ANBAD is at In The City for the next three days. Getting up to speed with 2007’s latest trends, I’ll be liveblogging the events throughout the day, and then tweeting ever more incoherently during the gigs at night time.
I’ll start by covering the first debate of the day: the sure-to-be-contentious Pay To Play? discussion, which wrestles with the new idea of bands paying for slots at gig venues.
It starts at noon – so stick around.
This liveblog should (i.e. ‘might’) update itself, but if you have difficulties, press F5.
The full schedule for ITC is here.
END OF CONFERENCE DAY ONE ROUND UP:
Despite delays at ITC, and technical hitches on ANBAD, the day was a thrill, as is any event when you get a bunch of enthusiasts in one place. Guy Garvey proved he could get a loving chuckle from any audience with a few well placed bon mots, and the co-creators of two of the world’s biggest new music behemoths proved likeable, friendly and normal – and people who have their eyes wide open to possibility and change. And that is what In The City is all about. Now the gigs begin – follow me and my thoughts via Twitter on @ANewBandADay.
17.00 The panel ends in the manner from which it was born – brash confidence and uncertainty. Who will fill the void left by NME, John Peel and other singular UK voices? No-one is sure. It seems that, in terms of music coverage at least, the multifarious blogs that have sprung up are covering a gap between the switchover. Where we’re switching to is less certain. Dev and Ryan from Hype Machine and Pitchfork are happy about events – it’s all working out for them, and will continue to – they backed the right horse. They’re also nice guys, so who could begrudge them their success?
16.10 Blogging in the USA has a hugely different role than in the UK. Also – Dev Hype Machine thinks that the fact that the UK music scene produces a disproportionate volume of musical content means that USA blogs will pick it up and they’ll get pushed harder than UK blogs.
15.57 Dave, Rawkblog: Blogging is starting to become mainstream and losing its edge as a result – a natural cycle that happened before with fanzines.
15.56 Sean from Drowned In Sound finally arrives!
15.55 Ryan, Pitchfork says that music blogs have to diversify – offer opinion pieces etc, not just an mp3 a day.
15.50 The panel list some blogs they like (ANBAD gets a mention! *Swoon*) but they all agree that they like blogs that don’t follow the herd.
15.48 Ryan, Pitchfork feels a close relationship with bloggers – they both try and get new music out there from the basis of personal preference.
15.46 The music blog is bigger in the USA because there was a ‘dearth of niche music coverage… unlike in the UK, so blogs were not so neccessary’ – Dev, Hype Machine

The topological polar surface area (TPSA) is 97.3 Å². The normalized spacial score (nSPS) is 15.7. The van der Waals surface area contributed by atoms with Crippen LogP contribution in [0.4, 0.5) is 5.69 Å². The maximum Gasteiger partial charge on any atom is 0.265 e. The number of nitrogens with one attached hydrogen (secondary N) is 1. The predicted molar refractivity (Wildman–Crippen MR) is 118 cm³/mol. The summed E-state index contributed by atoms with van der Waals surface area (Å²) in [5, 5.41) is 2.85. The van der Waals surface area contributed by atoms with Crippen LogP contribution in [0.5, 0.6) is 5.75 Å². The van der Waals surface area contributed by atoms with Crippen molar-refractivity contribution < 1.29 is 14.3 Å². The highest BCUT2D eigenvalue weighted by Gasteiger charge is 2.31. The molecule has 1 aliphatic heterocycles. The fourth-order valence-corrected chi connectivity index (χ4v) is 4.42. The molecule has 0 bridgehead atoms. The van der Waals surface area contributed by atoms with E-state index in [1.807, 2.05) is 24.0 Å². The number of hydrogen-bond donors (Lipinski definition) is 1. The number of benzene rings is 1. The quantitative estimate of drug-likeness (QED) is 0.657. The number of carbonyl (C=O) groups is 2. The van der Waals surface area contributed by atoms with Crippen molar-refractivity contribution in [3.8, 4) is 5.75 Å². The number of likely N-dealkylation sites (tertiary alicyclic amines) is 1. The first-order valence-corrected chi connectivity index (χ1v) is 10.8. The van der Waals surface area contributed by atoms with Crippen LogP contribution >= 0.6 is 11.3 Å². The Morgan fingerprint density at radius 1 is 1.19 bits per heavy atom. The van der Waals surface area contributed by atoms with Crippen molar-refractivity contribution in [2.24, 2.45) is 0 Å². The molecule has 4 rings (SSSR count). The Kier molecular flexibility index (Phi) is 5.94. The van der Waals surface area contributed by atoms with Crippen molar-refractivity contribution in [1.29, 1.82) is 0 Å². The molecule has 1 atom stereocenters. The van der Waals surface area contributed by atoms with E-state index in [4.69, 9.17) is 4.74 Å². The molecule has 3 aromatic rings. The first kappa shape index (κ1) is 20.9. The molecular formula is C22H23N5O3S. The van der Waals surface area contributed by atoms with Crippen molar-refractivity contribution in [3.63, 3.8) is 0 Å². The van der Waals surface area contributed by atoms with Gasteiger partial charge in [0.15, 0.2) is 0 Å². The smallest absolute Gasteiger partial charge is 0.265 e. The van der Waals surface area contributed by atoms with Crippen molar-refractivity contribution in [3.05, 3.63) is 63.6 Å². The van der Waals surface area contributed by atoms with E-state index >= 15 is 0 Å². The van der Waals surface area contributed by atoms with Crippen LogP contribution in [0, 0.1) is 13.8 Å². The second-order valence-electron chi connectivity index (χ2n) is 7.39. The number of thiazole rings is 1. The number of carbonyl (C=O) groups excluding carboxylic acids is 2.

15.45 It’s A Brief History Of Blogs at the moment…
15.40 Finally! It begins! Starring Dave from Rawk Blog, Ollie Russian from www.mybandsbetterthanyourband.com, Dev Sherlock from Hype Machine and Ryan Schreider who founded the mighty Pitchfork. Sean from Drowned in Sound is stuck in traffic…
15.35 And if it doesn’t start, maybe Guy Garvey will do a Cliff Richard-style singalong to fill the gap…
15.30 Heavy delays at In The City – this conference on Blogging In The USA, featuring Sean from Drowned In Sound and people from Pitchfork and Hype Machine is apparently just about to start now.
14.00 ERK! Apparently ANBAD dropped off the internet a few times this morning – apologies. All should be working now…
So the Pay-to-Play panel got heated near the end, as the polarising views finally emerged. But it took time. The overriding moderate opinion of ‘sometimes it’s OK, but then sometimes it’s bad’ seems to be more of an indicator of the state of flux of the music industry at the moment more than anything.
The general consensus, as the panel winds down, is that this is a minefield. One one hand, pay-to-play offers a stage and a potential leg-up, and then on the other hand, the potential for being ripped off is huge.
Matt from Pigeon Post makes a good point on twitter: “#inthecity panel still seem to think that bands on exist to get signed. Suppose i’ve never been in a bnd.”
In Conclusion: don’t get duped.
Guy Garvey again: It should not be the norm that bands – people – don’t get ripped off, which is often what pay-to-play means.
Musician’s Union man: The union can respond to bands’ complaints by talking to venue owners.
Question from the audience: Does Guy Garvey regret paying to play?
Guy: Very much so, because he knows that promoters were ripping him off by promising the presence of A&R men, labels, etc., when actually there were none.
#inthecity Chris Long from BBC Introducing says that P-T-P may be against your ideals, but it’s too simplistic to flat-out refuse to do it. A compromise is needed. Everyone, when starting out, has to give up something: time or money.
But Guy also says that the system is open to unscrupulous promoters taking advantage of the bands. This seems quite a measured point of view.
Answer: yes, the MU is still against Pay-to-Play, but thinks it’s OK under certain circumstances.
Guy Garvey says that Elbow paid to play at the start of his career, and has some fond memories of those nascent times
The moderator, by the way, is from the Musician’s Union and is broadly outlining his stance on Pay-To-Play: he was anti- Pay-To-Play, but is he now?
And we’re underway – introducing the panel: Chris Long from BBC Manchester, Helene Linval from the Guardian, and Guy Garvey amongst others. They’ll be discussing whether it’s OK to be made to pay to play your own gigs at venues. The general consensus in the audience is no…